Kalpna Gupta, Ph.D., assistant professor in the hematology, oncology and transplantation division of the uUniversity's department of medicine and lead author of the study, found that doses of morphine similar to doses given to cancer patients activate the mitogen-activated protein kinase (MAPK) signaling pathway in human endothelial cells (cells that form blood vessels). MAPK plays a key role in promoting endothelial cell multiplication and angiogenesis (formation of new blood vessels). Angiogenesis can cause tumor growth by providing nutrients to growing tumors and by transporting cancer cells from a tumor to other parts of the body. Gupta notes that morphine did not promote initial or early growth of tumors in this study.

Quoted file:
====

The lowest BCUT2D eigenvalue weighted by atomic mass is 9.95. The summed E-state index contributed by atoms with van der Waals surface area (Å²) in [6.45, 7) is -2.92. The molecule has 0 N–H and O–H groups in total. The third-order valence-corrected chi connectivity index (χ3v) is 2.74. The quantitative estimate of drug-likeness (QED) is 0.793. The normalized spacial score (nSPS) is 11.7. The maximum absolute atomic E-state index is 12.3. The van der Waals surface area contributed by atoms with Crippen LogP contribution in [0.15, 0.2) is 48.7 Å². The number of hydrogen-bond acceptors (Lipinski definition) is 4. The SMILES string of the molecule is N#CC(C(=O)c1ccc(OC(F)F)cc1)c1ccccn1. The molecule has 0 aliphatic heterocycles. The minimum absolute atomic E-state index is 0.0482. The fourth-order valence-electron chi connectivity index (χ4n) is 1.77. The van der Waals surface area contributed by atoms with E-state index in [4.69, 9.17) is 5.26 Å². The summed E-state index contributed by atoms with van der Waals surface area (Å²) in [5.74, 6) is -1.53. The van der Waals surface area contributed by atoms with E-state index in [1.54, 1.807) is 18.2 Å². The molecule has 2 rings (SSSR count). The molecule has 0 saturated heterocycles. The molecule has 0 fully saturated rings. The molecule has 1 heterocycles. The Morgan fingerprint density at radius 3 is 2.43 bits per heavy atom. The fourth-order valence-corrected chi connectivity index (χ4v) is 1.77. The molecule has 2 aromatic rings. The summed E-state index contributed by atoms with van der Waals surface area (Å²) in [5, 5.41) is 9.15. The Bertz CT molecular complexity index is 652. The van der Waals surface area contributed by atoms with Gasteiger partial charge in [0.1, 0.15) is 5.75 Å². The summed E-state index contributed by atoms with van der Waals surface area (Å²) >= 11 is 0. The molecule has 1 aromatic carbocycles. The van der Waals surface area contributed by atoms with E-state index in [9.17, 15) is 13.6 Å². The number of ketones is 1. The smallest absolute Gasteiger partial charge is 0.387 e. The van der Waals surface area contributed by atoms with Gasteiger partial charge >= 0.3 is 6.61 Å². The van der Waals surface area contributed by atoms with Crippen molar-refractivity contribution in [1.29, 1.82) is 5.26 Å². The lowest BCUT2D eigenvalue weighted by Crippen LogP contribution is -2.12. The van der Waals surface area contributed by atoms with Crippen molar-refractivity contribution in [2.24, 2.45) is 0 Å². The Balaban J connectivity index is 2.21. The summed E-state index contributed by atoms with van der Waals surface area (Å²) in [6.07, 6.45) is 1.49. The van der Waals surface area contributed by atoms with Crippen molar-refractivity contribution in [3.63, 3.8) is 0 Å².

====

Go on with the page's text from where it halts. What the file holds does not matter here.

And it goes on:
The researchers also found that morphine promotes endothelial cell survival by activating Akt, the key survival-signaling pathway inside these cells. Endothelial cell survival is crucial to the process of angiogenesis. This study demonstrates for the first time that morphine-induced effects on blood vessel cells can lead to angiogenesis-dependent tumor growth in mice.
"Despite the widespread use of morphine to treat pain in many medical conditions like cancer, little was known about how this drug affects blood vessels or cancer," says Gupta. "Our study shows that morphine stimulates the formation of new blood vessels inside the tumor, which in turn allows increased growth of tumors in mice." Gupta cautions that there is currently no scientific data that indicates morphine or similar pain medications will lead to increased growth of cancers in humans.